The pharmaceutical industry is in a period of intense transformation, with digitisation enabling remote monitoring and data exchanges between clinicians and patients. The skills required to be a pharmacist are shifting as a result.
Andrew Miles, UK General Manager and SVP UK and Ireland Pharmaceuticals, GSK, commented: “The pace ofmedicines development is faster than ever before, and the skills required are complex and often overlap. Scientists of today need to be able to integrate computer skills with biological and chemical skills.”
In 2013, the government was advised by the Centre for Workforce Intelligence to limit pharmaceutical student numbers or face a possible surplus of between 11,000 and 19,000 by 2040. That situation has now reversed, and there is mounting concern among NHS leaders that there are not enough pharmacists to meet demand. The Pharmaceutical Journal warns that urgent action is required to boost pharmacy training places for the strategy outlined in the NHS Long Term Plan.
The skills shortage in the pharmaceutical market needs to be addressed, and there is an existing talent pool that is systematically overlooked in recruitment processes that would be highly valuable to the pharmaceutical sector – neurodivergent individuals.
What is neurodiversity, and how is it being overlooked?
Neurodivergent individuals include people living with autism, dyspraxia, dyslexia, ADHD and social anxiety disorders amongst others. They have only recently been recognised as a subcategory of organisational diversity and inclusion and are one of the most overlooked talent pools in recruitment processes.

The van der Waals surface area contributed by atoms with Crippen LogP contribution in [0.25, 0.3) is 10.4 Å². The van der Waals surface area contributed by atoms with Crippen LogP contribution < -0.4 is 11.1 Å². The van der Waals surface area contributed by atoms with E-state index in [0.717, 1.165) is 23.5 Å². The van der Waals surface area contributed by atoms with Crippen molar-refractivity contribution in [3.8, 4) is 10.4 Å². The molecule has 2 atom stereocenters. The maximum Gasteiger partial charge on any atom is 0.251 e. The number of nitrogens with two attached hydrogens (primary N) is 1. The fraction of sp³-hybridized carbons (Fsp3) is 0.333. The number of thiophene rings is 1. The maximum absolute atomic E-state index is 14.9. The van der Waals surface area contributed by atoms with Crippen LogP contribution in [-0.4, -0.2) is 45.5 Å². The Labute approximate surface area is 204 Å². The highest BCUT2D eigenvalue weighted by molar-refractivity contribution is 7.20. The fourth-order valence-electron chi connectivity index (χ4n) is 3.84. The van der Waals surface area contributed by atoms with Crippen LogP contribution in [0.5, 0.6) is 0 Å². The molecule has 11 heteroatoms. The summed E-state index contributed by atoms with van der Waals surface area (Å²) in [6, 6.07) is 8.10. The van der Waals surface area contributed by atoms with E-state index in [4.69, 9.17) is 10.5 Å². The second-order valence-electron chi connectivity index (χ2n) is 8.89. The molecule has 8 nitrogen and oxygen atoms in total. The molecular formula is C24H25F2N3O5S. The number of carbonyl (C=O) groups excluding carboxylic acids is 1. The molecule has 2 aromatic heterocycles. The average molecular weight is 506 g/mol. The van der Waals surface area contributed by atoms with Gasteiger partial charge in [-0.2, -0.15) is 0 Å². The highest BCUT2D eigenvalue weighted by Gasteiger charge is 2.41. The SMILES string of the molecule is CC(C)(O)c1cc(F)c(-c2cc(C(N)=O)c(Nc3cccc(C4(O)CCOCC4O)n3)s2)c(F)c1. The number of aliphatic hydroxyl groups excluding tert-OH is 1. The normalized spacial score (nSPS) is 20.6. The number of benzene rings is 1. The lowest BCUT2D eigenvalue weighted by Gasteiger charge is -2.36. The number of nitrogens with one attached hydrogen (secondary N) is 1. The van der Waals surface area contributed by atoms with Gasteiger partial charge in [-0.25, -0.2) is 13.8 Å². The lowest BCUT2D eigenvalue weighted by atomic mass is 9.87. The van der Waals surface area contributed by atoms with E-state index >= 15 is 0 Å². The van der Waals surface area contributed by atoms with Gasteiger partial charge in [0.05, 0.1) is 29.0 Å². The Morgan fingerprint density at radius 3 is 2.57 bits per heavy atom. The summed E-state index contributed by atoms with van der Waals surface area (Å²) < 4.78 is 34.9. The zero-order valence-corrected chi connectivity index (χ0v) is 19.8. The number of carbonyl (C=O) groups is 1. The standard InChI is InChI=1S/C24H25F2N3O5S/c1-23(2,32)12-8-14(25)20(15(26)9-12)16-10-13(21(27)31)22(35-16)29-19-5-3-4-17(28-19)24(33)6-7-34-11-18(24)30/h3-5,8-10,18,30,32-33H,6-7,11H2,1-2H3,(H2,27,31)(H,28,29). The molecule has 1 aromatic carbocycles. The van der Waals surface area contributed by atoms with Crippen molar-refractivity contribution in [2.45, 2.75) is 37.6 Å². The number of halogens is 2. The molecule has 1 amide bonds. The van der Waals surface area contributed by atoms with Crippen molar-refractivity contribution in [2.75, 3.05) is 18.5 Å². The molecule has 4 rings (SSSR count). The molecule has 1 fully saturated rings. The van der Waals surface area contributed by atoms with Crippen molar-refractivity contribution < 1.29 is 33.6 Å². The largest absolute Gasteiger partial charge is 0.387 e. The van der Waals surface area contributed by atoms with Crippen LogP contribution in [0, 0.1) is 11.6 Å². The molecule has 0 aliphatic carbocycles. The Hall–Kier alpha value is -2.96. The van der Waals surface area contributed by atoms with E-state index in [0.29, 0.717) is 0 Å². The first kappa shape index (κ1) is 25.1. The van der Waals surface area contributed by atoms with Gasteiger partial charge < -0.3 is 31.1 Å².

While around 15% of the UK population is neurodivergent, the CIPD reported only 10% of HR professionals in the UK consider neurodiversity in their approach to people management. To understand the magnitude of how this affects employment figures among neurodivergent individuals, the National Autistic Society revealed that only 16% of adults on the autism spectrum in the UK are in full-time employment, with 77% of them saying they want to work.
Furthermore, in the CIPD’s Neurodiversity At Work report, comments from individuals living with dyslexia, dyspraxia and dyscalculia demonstrate that with just a few simple accommodations and heightened understanding from management, their productivity dramatically increases. This information makes clear the changes that are necessary in recruitment and people management processes and that a few changes can open up access to a whole new talent pool.
With the global healthcare industry on a path to a new age of precision medicine with remarkable advances in all fields, from genetic and non-genetic biomarkers, we need to think beyond traditional pharmaceutical manufacturing skill requirements to nurture talent in key areas like automation, and artificial intelligence, essentially combining traditional pharma skills with computer science capabilities.
Many people living with neurodivergence have higher-than-average abilities in specific cognitive areas. For example, research shows dyslexia and autism can cultivate unique skills in pattern recognition, lateral thinking, retention of information and exceptional attention to detail. This skillset makes them ideal candidates for roles that leverage their strengths, which could be in data analytics, computing, pharmaceutical process operation or finance and accounts.
Similarly, people living with ADHD exhibit higher-than-average abilities to perform at pace under pressure, are ultra-structured and highly adept at multi-tasking. This makes them perfect candidates for high-intensity jobs that require a certain level of precision, like strategy and analytics.
Adapting the recruitment process to attract a neurodivergent talent pool